Ad
Ad
Ad
Pages: [1]   Bottom of Page
Print
Author Topic: A Basic Color Management Question  (Read 3361 times)
Kit-V
Full Member
***
Offline Offline

Posts: 129


« on: February 23, 2010, 09:55:43 PM »
ReplyReply

As a newbie to the realm of color management, I certainly could use some basic advice.

I recently color-corrected & repaired several old family photos in Photoshop Elements on my NEC display which has been calibrated & profiled. However, when I open these images on my wife's computer (for storage in her photo library), the colors are over-saturated with extreme color casts.  

What must I do to be assured that the images displayed on other computer screens will (at least closely) resemble the original?

Thank you kindly for any help.
Logged

Falling Fork Photography
Mark D Segal
Contributor
Sr. Member
*
Offline Offline

Posts: 6970


WWW
« Reply #1 on: February 23, 2010, 10:01:04 PM »
ReplyReply

Firstly, you should insure that you are saving your images with an embedded colour space profile (presumably sRGB if they are for display?) with Black Point Compensation active (checked). Secondly, the other displays on which the images are shown should also be calibrated and profiled.
Logged

Mark D Segal (formerly MarkDS)
Author: "Scanning Workflows with SilverFast 8....." http://www.luminous-landscape.com/reviews/film/scanning_workflows_with_silverfast_8.shtml
digitaldog
Sr. Member
****
Offline Offline

Posts: 9186



WWW
« Reply #2 on: February 24, 2010, 08:22:40 AM »
ReplyReply

Your wife’s computer must also have a calibrated and profiled display and as importantly, those images need to be viewed in a similar (ICC aware) application or all bets are off. Does she view the images in Elements there?
Logged

Andrew Rodney
Author “Color Management for Photographers”
http://digitaldog.net/
Kit-V
Full Member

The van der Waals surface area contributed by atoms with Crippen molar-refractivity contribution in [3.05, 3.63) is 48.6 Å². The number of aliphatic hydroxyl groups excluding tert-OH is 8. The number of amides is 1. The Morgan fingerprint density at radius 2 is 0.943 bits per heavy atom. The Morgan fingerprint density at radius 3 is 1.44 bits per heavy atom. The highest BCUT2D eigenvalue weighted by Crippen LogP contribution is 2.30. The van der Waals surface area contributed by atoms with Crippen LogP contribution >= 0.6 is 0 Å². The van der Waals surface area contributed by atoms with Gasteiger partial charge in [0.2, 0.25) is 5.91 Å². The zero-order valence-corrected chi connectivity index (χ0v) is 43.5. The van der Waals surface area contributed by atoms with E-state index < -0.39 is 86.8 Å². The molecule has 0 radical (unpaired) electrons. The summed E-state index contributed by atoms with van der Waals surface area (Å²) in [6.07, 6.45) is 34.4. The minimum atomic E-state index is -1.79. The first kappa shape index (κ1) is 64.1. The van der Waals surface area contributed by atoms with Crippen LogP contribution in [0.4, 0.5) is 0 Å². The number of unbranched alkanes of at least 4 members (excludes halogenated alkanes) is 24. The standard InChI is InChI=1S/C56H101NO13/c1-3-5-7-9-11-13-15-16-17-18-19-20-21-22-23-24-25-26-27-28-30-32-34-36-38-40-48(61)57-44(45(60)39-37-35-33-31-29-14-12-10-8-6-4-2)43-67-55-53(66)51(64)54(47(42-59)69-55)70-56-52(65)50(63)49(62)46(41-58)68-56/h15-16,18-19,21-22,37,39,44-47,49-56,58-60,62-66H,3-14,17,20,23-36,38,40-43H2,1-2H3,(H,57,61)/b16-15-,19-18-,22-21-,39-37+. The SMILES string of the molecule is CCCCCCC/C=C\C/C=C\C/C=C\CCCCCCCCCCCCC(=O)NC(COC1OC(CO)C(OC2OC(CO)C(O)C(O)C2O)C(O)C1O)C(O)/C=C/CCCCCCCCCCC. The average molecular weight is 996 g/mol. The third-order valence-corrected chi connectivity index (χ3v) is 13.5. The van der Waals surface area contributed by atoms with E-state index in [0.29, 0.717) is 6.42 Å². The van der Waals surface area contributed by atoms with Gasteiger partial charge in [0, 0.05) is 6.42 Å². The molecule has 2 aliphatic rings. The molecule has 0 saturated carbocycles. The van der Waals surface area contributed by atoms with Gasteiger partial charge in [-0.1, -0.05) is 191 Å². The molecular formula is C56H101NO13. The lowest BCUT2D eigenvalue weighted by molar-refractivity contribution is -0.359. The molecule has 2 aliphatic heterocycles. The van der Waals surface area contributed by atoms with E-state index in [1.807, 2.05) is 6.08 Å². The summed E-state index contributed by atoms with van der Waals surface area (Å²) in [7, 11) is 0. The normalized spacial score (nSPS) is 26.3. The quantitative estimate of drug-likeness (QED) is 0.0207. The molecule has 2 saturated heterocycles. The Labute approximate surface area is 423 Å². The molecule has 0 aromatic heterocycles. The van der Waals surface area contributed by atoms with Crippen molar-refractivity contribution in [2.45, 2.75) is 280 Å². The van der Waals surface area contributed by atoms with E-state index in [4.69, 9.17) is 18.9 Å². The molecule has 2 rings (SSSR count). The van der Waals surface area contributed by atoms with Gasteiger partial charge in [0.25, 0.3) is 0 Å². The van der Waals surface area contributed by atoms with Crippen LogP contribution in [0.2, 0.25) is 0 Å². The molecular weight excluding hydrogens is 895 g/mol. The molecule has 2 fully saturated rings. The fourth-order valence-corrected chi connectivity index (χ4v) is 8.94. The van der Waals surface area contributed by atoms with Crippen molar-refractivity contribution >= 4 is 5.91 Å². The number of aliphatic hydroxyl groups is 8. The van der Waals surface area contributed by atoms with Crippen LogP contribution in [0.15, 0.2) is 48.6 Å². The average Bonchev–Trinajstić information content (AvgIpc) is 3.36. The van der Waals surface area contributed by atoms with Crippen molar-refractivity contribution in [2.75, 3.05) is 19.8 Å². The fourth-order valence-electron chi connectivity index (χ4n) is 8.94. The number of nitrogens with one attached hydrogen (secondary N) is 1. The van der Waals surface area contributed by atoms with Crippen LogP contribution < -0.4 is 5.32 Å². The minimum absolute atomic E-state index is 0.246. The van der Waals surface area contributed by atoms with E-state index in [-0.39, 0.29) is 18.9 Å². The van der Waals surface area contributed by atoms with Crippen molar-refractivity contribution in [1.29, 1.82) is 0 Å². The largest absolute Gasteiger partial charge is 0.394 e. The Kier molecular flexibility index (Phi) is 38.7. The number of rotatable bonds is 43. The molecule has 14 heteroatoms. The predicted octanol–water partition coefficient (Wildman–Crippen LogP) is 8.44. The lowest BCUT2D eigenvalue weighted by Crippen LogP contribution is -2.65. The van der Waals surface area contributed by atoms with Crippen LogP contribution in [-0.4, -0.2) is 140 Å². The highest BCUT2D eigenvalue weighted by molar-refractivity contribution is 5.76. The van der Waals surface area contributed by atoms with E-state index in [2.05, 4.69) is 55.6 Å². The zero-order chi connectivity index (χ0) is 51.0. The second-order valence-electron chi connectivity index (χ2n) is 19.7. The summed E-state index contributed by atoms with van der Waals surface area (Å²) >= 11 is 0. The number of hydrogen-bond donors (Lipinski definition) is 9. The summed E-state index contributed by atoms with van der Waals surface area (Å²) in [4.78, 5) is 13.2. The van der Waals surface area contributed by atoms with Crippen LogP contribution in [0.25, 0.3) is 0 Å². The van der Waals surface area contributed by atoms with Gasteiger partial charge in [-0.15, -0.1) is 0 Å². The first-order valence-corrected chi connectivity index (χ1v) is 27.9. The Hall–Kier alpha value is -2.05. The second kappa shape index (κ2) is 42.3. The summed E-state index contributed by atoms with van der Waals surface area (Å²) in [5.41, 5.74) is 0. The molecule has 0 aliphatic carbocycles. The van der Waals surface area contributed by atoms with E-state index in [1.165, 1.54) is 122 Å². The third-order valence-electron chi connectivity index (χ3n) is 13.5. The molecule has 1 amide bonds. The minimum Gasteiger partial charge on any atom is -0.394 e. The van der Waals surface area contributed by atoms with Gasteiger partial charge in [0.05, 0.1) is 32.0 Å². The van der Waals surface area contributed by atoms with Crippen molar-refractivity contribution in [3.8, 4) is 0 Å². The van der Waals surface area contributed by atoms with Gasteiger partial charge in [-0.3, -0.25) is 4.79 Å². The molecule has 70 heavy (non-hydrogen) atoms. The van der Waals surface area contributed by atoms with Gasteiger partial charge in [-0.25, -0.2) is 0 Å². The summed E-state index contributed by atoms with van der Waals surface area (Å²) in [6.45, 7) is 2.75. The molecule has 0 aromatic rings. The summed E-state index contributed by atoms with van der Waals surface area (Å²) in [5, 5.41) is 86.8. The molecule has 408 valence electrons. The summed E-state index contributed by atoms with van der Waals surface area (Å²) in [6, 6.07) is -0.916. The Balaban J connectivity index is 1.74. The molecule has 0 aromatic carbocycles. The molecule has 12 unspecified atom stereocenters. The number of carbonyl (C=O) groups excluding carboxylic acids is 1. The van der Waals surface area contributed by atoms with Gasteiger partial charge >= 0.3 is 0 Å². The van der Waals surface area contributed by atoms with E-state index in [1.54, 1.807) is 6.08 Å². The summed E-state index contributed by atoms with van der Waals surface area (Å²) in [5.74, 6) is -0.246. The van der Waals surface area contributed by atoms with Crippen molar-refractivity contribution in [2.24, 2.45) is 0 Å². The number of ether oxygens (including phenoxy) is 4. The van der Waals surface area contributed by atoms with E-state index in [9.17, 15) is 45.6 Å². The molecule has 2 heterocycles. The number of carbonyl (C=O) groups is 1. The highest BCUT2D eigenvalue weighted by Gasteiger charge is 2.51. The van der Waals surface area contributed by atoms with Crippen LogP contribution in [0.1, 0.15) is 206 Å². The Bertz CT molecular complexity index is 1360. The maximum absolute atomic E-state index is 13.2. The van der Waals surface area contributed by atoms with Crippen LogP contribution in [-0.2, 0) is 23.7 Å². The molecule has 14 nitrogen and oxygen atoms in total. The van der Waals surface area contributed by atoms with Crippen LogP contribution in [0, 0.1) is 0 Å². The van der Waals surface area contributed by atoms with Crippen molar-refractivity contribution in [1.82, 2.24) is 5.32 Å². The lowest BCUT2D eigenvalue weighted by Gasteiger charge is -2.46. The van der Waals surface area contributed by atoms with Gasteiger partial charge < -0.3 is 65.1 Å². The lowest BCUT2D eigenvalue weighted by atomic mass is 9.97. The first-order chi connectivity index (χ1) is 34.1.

***
Offline Offline

Posts: 129


« Reply #3 on: February 24, 2010, 09:38:19 AM »
ReplyReply

Quote from: digitaldog
Your wife’s computer must also have a calibrated and profiled display and as importantly, those images need to be viewed in a similar (ICC aware) application or all bets are off. Does she view the images in Elements there?

Point well-taken (regarding calibration/profiling the other display). My dilemma, however, is that I have a SpectraView II puck/software (that is a tweaked Eye One Display II puck) for use on specific wide-gamut NEC displays only. I am reluctant to buy another colorimeter for her computer since color management is not critical on that computer.

Might there be any other alternatives to tweaking the display settings on the other computer such as on-screen settings or using test images? What about using one of the images that was post processed on my NEC display as a test image?

I know what I am asking is a crude substitute for proper calibration.

Thank you for any help you can offer. I appreciate it.
Logged

Falling Fork Photography
Mark D Segal
Contributor
Sr. Member
*
Offline Offline

Posts: 6970


WWW
« Reply #4 on: February 24, 2010, 09:47:53 AM »
ReplyReply

Quote from: kitvercella
Point well-taken (regarding calibration/profiling the other display). My dilemma, however, is that I have a SpectraView II puck/software (that is a tweaked Eye One Display II puck) for use on specific wide-gamut NEC displays only. I am reluctant to buy another colorimeter for her computer since color management is not critical on that computer.

Might there be any other alternatives to tweaking the display settings on the other computer such as on-screen settings or using test images? What about using one of the images that was post processed on my NEC display as a test image?

I know what I am asking is a crude substitute for proper calibration.

Thank you for any help you can offer. I appreciate it.